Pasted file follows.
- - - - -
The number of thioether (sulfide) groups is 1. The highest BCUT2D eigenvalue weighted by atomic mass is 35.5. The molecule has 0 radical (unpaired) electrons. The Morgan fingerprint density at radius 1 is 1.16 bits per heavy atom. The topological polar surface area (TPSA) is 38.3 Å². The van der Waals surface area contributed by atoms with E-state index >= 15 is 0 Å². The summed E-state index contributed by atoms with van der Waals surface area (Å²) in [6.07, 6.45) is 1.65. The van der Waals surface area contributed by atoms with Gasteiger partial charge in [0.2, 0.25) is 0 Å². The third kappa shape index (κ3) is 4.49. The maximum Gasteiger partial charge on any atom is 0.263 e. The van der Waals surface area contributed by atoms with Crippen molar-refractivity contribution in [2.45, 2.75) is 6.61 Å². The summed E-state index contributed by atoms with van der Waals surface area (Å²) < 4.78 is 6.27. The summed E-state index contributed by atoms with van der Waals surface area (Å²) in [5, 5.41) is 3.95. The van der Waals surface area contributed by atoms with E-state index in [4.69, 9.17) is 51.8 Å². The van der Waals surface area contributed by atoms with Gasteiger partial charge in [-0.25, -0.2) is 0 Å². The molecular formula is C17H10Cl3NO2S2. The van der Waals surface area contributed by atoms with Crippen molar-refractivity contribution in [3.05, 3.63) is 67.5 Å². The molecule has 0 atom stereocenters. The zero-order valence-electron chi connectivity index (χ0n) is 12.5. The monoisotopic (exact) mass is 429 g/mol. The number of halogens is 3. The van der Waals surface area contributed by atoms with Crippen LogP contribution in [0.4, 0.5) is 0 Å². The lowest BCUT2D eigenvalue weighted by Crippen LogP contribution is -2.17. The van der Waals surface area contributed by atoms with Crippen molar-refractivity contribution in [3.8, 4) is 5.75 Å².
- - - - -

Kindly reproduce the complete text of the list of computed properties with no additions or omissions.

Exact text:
The number of thioether (sulfide) groups is 1. The highest BCUT2D eigenvalue weighted by atomic mass is 35.5. The molecule has 0 radical (unpaired) electrons. The Morgan fingerprint density at radius 1 is 1.16 bits per heavy atom. The topological polar surface area (TPSA) is 38.3 Å². The van der Waals surface area contributed by atoms with E-state index >= 15 is 0 Å². The summed E-state index contributed by atoms with van der Waals surface area (Å²) in [6.07, 6.45) is 1.65. The van der Waals surface area contributed by atoms with Gasteiger partial charge in [0.2, 0.25) is 0 Å². The third kappa shape index (κ3) is 4.49. The maximum Gasteiger partial charge on any atom is 0.263 e. The van der Waals surface area contributed by atoms with Crippen molar-refractivity contribution in [2.45, 2.75) is 6.61 Å². The summed E-state index contributed by atoms with van der Waals surface area (Å²) < 4.78 is 6.27. The summed E-state index contributed by atoms with van der Waals surface area (Å²) in [5, 5.41) is 3.95. The van der Waals surface area contributed by atoms with E-state index in [4.69, 9.17) is 51.8 Å². The van der Waals surface area contributed by atoms with Gasteiger partial charge in [-0.25, -0.2) is 0 Å². The molecular formula is C17H10Cl3NO2S2. The van der Waals surface area contributed by atoms with Crippen molar-refractivity contribution in [3.05, 3.63) is 67.5 Å². The molecule has 0 atom stereocenters. The zero-order valence-electron chi connectivity index (χ0n) is 12.5. The monoisotopic (exact) mass is 429 g/mol. The number of halogens is 3. The van der Waals surface area contributed by atoms with Crippen LogP contribution in [0.4, 0.5) is 0 Å². The lowest BCUT2D eigenvalue weighted by Crippen LogP contribution is -2.17. The van der Waals surface area contributed by atoms with Crippen molar-refractivity contribution in [3.8, 4) is 5.75 Å².